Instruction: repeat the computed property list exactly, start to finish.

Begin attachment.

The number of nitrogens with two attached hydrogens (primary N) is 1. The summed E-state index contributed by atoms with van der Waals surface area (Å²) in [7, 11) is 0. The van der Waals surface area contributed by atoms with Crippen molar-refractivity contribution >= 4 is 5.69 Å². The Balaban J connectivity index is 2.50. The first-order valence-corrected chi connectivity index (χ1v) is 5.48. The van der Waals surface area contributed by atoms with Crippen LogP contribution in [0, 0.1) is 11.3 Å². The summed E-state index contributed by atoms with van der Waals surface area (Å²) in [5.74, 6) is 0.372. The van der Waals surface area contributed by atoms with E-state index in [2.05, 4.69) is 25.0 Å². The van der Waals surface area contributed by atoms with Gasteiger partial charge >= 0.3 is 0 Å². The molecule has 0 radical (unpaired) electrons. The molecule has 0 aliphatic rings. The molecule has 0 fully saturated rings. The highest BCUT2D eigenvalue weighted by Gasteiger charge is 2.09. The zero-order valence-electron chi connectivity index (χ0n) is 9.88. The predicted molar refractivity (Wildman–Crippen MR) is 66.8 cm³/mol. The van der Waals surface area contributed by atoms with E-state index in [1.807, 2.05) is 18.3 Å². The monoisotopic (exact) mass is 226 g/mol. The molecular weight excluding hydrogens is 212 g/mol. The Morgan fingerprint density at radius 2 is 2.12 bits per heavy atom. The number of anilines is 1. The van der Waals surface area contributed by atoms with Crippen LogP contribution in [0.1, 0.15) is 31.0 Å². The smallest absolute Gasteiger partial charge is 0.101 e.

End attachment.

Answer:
The number of nitrogens with two attached hydrogens (primary N) is 1. The summed E-state index contributed by atoms with van der Waals surface area (Å²) in [7, 11) is 0. The van der Waals surface area contributed by atoms with Crippen molar-refractivity contribution >= 4 is 5.69 Å². The Balaban J connectivity index is 2.50. The first-order valence-corrected chi connectivity index (χ1v) is 5.48. The van der Waals surface area contributed by atoms with Crippen LogP contribution in [0, 0.1) is 11.3 Å². The summed E-state index contributed by atoms with van der Waals surface area (Å²) in [5.74, 6) is 0.372. The van der Waals surface area contributed by atoms with E-state index in [2.05, 4.69) is 25.0 Å². The van der Waals surface area contributed by atoms with Gasteiger partial charge >= 0.3 is 0 Å². The molecule has 0 radical (unpaired) electrons. The molecule has 0 aliphatic rings. The molecule has 0 fully saturated rings. The highest BCUT2D eigenvalue weighted by Gasteiger charge is 2.09. The zero-order valence-electron chi connectivity index (χ0n) is 9.88. The predicted molar refractivity (Wildman–Crippen MR) is 66.8 cm³/mol. The van der Waals surface area contributed by atoms with E-state index in [1.807, 2.05) is 18.3 Å². The monoisotopic (exact) mass is 226 g/mol. The molecular weight excluding hydrogens is 212 g/mol. The Morgan fingerprint density at radius 2 is 2.12 bits per heavy atom. The number of anilines is 1. The van der Waals surface area contributed by atoms with Crippen LogP contribution in [0.1, 0.15) is 31.0 Å². The smallest absolute Gasteiger partial charge is 0.101 e.